Monday, August 31, 2015

Backing Up Is Hard to Do

Mom is backing up the hard-drive.  It makes her swear...  She'll be back in a day or two.

My cat has purple toes.  Really!

Is that puppy still here?!


Dogs in the bathroom, shoo fly, shoo. 

Sunday, August 30, 2015

Stuff Him with Candy and Beat Him with a Stick

Trump's mass deportation idea was tried in the 1930s

ASSOCIATED PRESS This 1932 photo from the Los Angeles Herald Examiner Collection of the Los Angeles Public Library shows hundreds of Mexicans at a Los Angeles train station awaiting deportation to Mexico.

Honolulu Star Advertiser  By Russell Contreras  Associated Press  POSTED: 7:19 a.m. HST, Aug 30, 2015  
ALBUQUERQUE, N.M. >> Republican presidential candidate Donald Trump's call for mass deportation of millions of immigrants living in the U.S. illegally, as well as their American-born children, bears similarities to a large-scale removal that many Mexican-American families faced 85 years ago.

During the Great Depression, counties and cities in the American Southwest and Midwest forced Mexican immigrants and their families to leave the U.S. over concerns they were taking jobs away from whites despite their legal right to stay.

The result: Around 500,000 to 1 million Mexican immigrants and Mexican Americans were pushed out of the country during the 1930s repatriation, as the removal is sometimes called.

During that time, immigrants were rounded up and sent to Mexico, sometimes in public places and often without formal proceedings. Others, scared under the threat of violence, left voluntarily.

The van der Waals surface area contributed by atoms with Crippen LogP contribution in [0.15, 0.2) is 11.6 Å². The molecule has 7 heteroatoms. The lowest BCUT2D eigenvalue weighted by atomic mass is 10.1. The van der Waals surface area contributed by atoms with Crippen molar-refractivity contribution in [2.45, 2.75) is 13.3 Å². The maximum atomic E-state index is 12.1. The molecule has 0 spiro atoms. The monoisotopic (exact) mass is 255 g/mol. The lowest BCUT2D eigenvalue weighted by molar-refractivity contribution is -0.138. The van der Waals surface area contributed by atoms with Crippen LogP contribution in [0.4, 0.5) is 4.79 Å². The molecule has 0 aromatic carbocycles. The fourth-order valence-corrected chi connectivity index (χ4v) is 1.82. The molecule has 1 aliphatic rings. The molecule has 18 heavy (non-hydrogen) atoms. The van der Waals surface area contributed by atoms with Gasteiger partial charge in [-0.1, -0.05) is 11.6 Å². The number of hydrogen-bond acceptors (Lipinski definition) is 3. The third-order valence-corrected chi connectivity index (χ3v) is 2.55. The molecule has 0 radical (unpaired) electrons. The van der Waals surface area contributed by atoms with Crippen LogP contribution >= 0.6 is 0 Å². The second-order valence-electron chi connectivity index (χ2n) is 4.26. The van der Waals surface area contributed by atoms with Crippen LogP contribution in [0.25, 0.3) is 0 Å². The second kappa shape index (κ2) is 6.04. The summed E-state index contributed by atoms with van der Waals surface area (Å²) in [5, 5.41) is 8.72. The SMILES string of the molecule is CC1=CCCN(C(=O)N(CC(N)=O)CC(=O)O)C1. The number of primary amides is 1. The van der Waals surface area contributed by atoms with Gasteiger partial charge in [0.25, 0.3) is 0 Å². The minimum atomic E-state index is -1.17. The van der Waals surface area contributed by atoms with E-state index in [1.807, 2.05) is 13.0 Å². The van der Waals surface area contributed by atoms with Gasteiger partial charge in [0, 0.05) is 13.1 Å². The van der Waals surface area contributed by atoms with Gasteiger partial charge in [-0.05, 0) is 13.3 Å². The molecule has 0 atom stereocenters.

About 60 percent of those who left were American citizens, according to various studies on the 1930s repatriation. Later testimonies show families lost most of their possessions and some family members died trying to return. Neighborhoods in cities such as Houston, San Antonio and Los Angeles became empty.

The impact of the experience on Latinos remains evident today, experts and advocates say.
"It set the tone for later deportations," said Francisco Balderrama, a Chicano studies professor at California State University, Los Angeles.

Two weeks ago, Trump said that, if elected president, he would expand deportations and end "birthright citizenship" for children born to immigrants who are here illegally. Under his plan, American-born children of immigrants also would be deported with their parents, and Mexico would be asked to help build a wall along the U.S.-Mexico border.

"They're illegal," Trump said of U.S.-born children of people living in the country illegally. "You either have a country or not."

Amid his comments on immigration, polls show negative impressions of Trump among Latinos. A Gallup poll released Aug. 24 found that Hispanics were more likely to give Trump unfavorable ratings than favorable ones by 51 percentage points.

Some immigrant advocates pointed to the removal of prominent Latino journalist Jorge Ramos from an Iowa press conference last week as a metaphor for the candidate's desire to remove Latinos from the United States.

"Mr. Trump should heed the following warning: Our Latino and immigrant communities are not going to forget the way he has treated them," the Washington, D.C.-based Fair Immigration Reform Movement said in a statement.

Ramos, an anchor for Univision, was escorted out by a Trump aide after Ramos, who had criticized Trump previously, tried to question Trump about his immigration plan. Trump interrupted Ramos, saying he hadn't been called on, and ultimately told Ramos, "Go back to Univision."

Ramos was saying, "You cannot deport 11 million people," as he was escorted away. He was later allowed to return.